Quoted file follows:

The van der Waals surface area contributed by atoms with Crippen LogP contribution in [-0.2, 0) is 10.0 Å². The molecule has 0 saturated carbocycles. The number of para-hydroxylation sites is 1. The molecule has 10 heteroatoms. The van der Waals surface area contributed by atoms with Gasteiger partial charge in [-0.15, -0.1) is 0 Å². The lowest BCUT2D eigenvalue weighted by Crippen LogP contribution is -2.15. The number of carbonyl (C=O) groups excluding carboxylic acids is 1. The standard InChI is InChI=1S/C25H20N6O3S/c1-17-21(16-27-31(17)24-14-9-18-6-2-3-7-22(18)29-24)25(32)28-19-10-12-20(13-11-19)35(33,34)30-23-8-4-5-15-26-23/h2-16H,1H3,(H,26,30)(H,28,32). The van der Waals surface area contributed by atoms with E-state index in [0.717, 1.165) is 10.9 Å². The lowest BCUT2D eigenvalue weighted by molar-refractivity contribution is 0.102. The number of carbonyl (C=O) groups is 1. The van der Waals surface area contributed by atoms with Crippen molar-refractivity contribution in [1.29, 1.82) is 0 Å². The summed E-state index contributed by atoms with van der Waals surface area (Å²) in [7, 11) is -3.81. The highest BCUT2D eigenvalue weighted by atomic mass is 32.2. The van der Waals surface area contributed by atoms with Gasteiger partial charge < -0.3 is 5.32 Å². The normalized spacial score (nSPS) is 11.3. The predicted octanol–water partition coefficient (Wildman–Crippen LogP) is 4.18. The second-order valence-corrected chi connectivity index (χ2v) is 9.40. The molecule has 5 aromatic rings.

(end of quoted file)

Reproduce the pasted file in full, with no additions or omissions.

The van der Waals surface area contributed by atoms with Crippen LogP contribution in [-0.2, 0) is 10.0 Å². The molecule has 0 saturated carbocycles. The number of para-hydroxylation sites is 1. The molecule has 10 heteroatoms. The van der Waals surface area contributed by atoms with Gasteiger partial charge in [-0.15, -0.1) is 0 Å². The lowest BCUT2D eigenvalue weighted by Crippen LogP contribution is -2.15. The number of carbonyl (C=O) groups excluding carboxylic acids is 1. The standard InChI is InChI=1S/C25H20N6O3S/c1-17-21(16-27-31(17)24-14-9-18-6-2-3-7-22(18)29-24)25(32)28-19-10-12-20(13-11-19)35(33,34)30-23-8-4-5-15-26-23/h2-16H,1H3,(H,26,30)(H,28,32). The van der Waals surface area contributed by atoms with E-state index in [0.717, 1.165) is 10.9 Å². The lowest BCUT2D eigenvalue weighted by molar-refractivity contribution is 0.102. The number of carbonyl (C=O) groups is 1. The van der Waals surface area contributed by atoms with Crippen molar-refractivity contribution in [1.29, 1.82) is 0 Å². The summed E-state index contributed by atoms with van der Waals surface area (Å²) in [7, 11) is -3.81. The highest BCUT2D eigenvalue weighted by atomic mass is 32.2. The van der Waals surface area contributed by atoms with Gasteiger partial charge < -0.3 is 5.32 Å². The normalized spacial score (nSPS) is 11.3. The predicted octanol–water partition coefficient (Wildman–Crippen LogP) is 4.18. The second-order valence-corrected chi connectivity index (χ2v) is 9.40. The molecule has 5 aromatic rings.